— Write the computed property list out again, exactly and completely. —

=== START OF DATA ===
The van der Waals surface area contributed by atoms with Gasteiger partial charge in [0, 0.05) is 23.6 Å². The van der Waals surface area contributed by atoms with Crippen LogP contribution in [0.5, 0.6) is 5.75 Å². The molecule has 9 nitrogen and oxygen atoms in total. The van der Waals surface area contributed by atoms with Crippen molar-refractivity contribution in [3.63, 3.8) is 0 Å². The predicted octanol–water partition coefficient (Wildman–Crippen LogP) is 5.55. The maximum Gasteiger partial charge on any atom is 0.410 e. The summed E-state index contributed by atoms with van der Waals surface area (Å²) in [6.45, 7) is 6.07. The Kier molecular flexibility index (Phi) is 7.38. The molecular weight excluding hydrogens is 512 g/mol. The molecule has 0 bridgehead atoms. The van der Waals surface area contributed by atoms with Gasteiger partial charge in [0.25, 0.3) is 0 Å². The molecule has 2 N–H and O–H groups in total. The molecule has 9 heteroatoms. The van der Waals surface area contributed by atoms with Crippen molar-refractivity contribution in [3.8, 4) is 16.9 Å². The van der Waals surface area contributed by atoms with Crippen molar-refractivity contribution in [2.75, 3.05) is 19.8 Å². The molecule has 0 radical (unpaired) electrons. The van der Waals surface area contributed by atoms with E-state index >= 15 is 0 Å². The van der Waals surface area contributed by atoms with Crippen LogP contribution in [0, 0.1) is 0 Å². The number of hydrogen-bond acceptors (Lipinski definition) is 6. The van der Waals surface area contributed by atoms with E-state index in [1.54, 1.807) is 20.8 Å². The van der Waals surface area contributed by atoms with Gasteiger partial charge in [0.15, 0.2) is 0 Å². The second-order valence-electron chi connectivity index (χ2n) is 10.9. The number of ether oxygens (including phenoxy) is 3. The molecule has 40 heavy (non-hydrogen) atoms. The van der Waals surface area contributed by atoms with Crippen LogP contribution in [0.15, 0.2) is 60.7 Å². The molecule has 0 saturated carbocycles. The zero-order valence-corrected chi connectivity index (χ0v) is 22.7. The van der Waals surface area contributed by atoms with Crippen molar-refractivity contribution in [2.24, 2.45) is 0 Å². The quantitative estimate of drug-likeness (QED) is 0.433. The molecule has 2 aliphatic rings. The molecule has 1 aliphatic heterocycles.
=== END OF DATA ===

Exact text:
The van der Waals surface area contributed by atoms with Gasteiger partial charge in [0, 0.05) is 23.6 Å². The van der Waals surface area contributed by atoms with Crippen LogP contribution in [0.5, 0.6) is 5.75 Å². The molecule has 9 nitrogen and oxygen atoms in total. The van der Waals surface area contributed by atoms with Crippen molar-refractivity contribution in [3.63, 3.8) is 0 Å². The predicted octanol–water partition coefficient (Wildman–Crippen LogP) is 5.55. The maximum Gasteiger partial charge on any atom is 0.410 e. The summed E-state index contributed by atoms with van der Waals surface area (Å²) in [6.45, 7) is 6.07. The Kier molecular flexibility index (Phi) is 7.38. The molecular weight excluding hydrogens is 512 g/mol. The molecule has 0 bridgehead atoms. The van der Waals surface area contributed by atoms with Gasteiger partial charge in [0.25, 0.3) is 0 Å². The molecule has 2 N–H and O–H groups in total. The molecule has 9 heteroatoms. The van der Waals surface area contributed by atoms with Crippen molar-refractivity contribution in [3.8, 4) is 16.9 Å². The van der Waals surface area contributed by atoms with Crippen molar-refractivity contribution in [2.75, 3.05) is 19.8 Å². The molecule has 0 radical (unpaired) electrons. The van der Waals surface area contributed by atoms with E-state index >= 15 is 0 Å². The van der Waals surface area contributed by atoms with Crippen LogP contribution in [0, 0.1) is 0 Å². The number of hydrogen-bond acceptors (Lipinski definition) is 6. The van der Waals surface area contributed by atoms with E-state index in [1.54, 1.807) is 20.8 Å². The van der Waals surface area contributed by atoms with Gasteiger partial charge in [0.15, 0.2) is 0 Å². The second-order valence-electron chi connectivity index (χ2n) is 10.9. The number of ether oxygens (including phenoxy) is 3. The molecule has 40 heavy (non-hydrogen) atoms. The van der Waals surface area contributed by atoms with Crippen LogP contribution in [0.15, 0.2) is 60.7 Å². The molecule has 0 saturated carbocycles. The zero-order valence-corrected chi connectivity index (χ0v) is 22.7. The van der Waals surface area contributed by atoms with Crippen molar-refractivity contribution in [2.24, 2.45) is 0 Å². The quantitative estimate of drug-likeness (QED) is 0.433. The molecule has 2 aliphatic rings. The molecule has 1 aliphatic heterocycles.